Steam Asks Users if They're Human

Steam, the online gaming platform known for hosting Max Payne, Half Life 2, Skyrim and other top titles, has decided to help thwart malware on the platform by asking users if they’re human.

A CAPTCHA mechanism has been added to its Steam Trading Cards mechanism for any gifting or trading transactions. The cards are virtual collectibles that users can trade back and forth and cash in for rewards in the Steam store.

“We’re updating trading to include a captcha as part of confirmation process,” Steam owner Valve said in a posting. “This is to prevent malware on users’ machines making trades on their behalf. We know it’s a bit of a hassle, and we don’t like making trading harder for users, but we do expect it to significantly help customers who are tricked into downloading and running malware from losing their items.”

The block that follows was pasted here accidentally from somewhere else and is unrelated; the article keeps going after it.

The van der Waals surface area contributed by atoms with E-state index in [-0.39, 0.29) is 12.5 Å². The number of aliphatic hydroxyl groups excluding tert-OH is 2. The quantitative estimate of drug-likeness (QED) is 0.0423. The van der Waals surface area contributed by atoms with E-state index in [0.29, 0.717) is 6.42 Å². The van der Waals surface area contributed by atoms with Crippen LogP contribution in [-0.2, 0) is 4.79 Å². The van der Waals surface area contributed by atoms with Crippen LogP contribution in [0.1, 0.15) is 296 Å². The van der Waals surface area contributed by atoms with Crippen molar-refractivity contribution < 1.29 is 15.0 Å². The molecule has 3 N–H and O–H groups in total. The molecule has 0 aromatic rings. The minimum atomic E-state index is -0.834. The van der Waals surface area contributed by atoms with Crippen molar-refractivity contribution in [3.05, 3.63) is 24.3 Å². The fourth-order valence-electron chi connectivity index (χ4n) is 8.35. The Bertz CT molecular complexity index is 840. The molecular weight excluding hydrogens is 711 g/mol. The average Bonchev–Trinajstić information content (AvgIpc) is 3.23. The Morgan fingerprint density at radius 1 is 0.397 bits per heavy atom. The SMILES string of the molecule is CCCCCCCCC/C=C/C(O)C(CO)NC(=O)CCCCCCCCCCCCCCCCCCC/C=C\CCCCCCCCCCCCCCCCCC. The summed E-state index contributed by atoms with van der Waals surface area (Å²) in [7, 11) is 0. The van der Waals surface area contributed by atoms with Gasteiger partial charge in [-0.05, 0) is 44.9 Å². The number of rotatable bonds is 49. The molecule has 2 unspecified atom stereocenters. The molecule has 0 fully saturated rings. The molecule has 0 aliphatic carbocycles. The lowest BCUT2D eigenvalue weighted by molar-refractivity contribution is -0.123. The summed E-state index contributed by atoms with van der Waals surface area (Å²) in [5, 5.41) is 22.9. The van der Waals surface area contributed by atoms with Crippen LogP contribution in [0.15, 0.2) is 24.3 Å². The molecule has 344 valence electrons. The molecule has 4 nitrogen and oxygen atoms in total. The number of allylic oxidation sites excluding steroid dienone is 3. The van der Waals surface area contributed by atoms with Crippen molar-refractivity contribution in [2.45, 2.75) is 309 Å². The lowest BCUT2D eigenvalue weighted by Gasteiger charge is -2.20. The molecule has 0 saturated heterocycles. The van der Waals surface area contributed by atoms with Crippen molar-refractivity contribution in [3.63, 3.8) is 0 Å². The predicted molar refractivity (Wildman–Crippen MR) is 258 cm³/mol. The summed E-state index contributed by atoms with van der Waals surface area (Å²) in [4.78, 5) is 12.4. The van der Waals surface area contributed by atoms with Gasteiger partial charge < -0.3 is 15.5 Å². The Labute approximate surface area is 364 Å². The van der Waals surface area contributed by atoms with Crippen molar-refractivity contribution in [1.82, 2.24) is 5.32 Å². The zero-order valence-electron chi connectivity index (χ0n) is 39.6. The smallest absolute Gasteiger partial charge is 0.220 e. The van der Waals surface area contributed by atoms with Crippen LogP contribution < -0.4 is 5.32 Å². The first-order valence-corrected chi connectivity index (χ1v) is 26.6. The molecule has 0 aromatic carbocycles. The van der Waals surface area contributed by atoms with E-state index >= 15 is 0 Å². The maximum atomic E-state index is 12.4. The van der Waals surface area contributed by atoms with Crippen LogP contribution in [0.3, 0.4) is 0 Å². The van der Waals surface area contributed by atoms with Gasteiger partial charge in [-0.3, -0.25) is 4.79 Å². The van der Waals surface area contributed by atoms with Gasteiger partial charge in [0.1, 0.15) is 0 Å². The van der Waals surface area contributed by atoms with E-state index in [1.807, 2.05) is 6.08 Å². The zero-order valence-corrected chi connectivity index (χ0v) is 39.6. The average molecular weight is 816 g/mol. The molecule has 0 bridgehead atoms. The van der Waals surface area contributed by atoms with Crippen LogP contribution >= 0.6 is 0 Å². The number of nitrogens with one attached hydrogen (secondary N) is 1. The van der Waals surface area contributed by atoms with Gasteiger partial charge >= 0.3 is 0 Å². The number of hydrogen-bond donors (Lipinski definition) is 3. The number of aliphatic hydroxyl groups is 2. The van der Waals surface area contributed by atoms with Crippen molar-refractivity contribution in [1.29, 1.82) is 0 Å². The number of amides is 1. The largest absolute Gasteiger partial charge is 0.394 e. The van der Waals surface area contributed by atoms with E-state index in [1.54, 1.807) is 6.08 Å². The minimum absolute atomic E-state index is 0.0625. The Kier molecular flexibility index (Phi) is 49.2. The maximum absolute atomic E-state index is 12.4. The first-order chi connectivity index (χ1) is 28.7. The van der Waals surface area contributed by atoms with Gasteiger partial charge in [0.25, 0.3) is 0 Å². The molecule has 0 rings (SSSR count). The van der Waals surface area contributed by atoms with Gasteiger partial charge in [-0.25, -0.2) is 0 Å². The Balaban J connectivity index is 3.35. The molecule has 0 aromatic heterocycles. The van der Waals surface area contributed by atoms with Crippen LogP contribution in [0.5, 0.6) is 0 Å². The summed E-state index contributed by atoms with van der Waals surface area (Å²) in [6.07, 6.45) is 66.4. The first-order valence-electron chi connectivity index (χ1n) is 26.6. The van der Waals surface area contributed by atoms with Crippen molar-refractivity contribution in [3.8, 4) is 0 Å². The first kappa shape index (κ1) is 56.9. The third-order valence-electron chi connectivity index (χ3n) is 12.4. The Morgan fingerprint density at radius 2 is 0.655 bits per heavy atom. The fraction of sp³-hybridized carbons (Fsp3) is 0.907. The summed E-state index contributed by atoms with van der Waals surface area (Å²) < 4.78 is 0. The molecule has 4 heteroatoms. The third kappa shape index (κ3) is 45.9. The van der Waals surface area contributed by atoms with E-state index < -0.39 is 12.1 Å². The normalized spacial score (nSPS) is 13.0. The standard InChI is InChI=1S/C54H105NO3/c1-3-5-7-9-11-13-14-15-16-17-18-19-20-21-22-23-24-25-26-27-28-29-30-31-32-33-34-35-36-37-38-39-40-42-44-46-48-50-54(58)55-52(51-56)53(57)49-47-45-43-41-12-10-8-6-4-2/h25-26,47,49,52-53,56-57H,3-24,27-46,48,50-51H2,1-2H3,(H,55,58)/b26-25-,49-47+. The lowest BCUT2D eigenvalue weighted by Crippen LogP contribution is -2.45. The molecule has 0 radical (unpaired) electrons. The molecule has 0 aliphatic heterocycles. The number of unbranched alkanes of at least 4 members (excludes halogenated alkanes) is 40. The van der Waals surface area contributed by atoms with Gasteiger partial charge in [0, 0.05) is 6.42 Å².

Steam has excluded a few of the existing third-party trading services from the requirement so they can continue to function.

Unfortunately, the update appears to have knocked trades out that were pending. “Just cancelled all my pending trade offers, won't even let me trade main keeps crashing,” one comment reads.

Others were similarly nonplussed, with many requests to turn the CAPTCHA off.

“If people are stupid enough to fall for something that would infect them with malware they deserve it anyway for being stupid,” said one. “I feel like Valve is on a mission to make Steam as annoying a service as possible.”

Even so, the decision to implement additional security is likely a wise one considering that Steam is certainly a target. Recently, its chat service was found to have been hijacked by malware pushers.

What’s Hot on Infosecurity Magazine?